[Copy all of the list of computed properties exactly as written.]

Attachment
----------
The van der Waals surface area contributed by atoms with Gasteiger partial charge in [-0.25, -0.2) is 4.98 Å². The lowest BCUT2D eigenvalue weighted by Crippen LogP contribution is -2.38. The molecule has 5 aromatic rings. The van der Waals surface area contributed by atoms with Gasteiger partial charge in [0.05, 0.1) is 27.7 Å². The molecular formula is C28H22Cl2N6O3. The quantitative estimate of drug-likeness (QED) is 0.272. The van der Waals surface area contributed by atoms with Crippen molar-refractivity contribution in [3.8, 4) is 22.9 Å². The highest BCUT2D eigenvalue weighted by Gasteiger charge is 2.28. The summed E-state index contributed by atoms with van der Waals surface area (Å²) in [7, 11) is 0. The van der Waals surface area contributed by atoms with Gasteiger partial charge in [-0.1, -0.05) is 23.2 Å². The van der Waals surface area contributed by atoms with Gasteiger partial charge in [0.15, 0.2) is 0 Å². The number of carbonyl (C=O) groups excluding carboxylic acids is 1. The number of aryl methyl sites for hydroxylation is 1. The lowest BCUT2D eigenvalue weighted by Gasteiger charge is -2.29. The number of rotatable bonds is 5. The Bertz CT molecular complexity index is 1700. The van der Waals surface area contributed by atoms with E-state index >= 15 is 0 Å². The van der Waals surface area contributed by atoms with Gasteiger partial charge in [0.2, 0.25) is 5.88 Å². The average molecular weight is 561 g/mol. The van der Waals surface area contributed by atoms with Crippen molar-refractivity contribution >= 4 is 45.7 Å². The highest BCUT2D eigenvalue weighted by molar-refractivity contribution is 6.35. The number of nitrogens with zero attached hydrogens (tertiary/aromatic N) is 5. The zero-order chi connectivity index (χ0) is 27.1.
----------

The van der Waals surface area contributed by atoms with Gasteiger partial charge in [-0.25, -0.2) is 4.98 Å². The lowest BCUT2D eigenvalue weighted by Crippen LogP contribution is -2.38. The molecule has 5 aromatic rings. The van der Waals surface area contributed by atoms with Gasteiger partial charge in [0.05, 0.1) is 27.7 Å². The molecular formula is C28H22Cl2N6O3. The quantitative estimate of drug-likeness (QED) is 0.272. The van der Waals surface area contributed by atoms with Crippen molar-refractivity contribution in [3.8, 4) is 22.9 Å². The highest BCUT2D eigenvalue weighted by Gasteiger charge is 2.28. The summed E-state index contributed by atoms with van der Waals surface area (Å²) in [7, 11) is 0. The van der Waals surface area contributed by atoms with Gasteiger partial charge in [-0.1, -0.05) is 23.2 Å². The van der Waals surface area contributed by atoms with Gasteiger partial charge in [0.15, 0.2) is 0 Å². The number of carbonyl (C=O) groups excluding carboxylic acids is 1. The number of aryl methyl sites for hydroxylation is 1. The lowest BCUT2D eigenvalue weighted by Gasteiger charge is -2.29. The number of rotatable bonds is 5. The Bertz CT molecular complexity index is 1700. The van der Waals surface area contributed by atoms with E-state index >= 15 is 0 Å². The van der Waals surface area contributed by atoms with Gasteiger partial charge in [0.2, 0.25) is 5.88 Å². The average molecular weight is 561 g/mol. The van der Waals surface area contributed by atoms with Crippen molar-refractivity contribution >= 4 is 45.7 Å². The highest BCUT2D eigenvalue weighted by molar-refractivity contribution is 6.35. The number of nitrogens with zero attached hydrogens (tertiary/aromatic N) is 5. The zero-order chi connectivity index (χ0) is 27.1.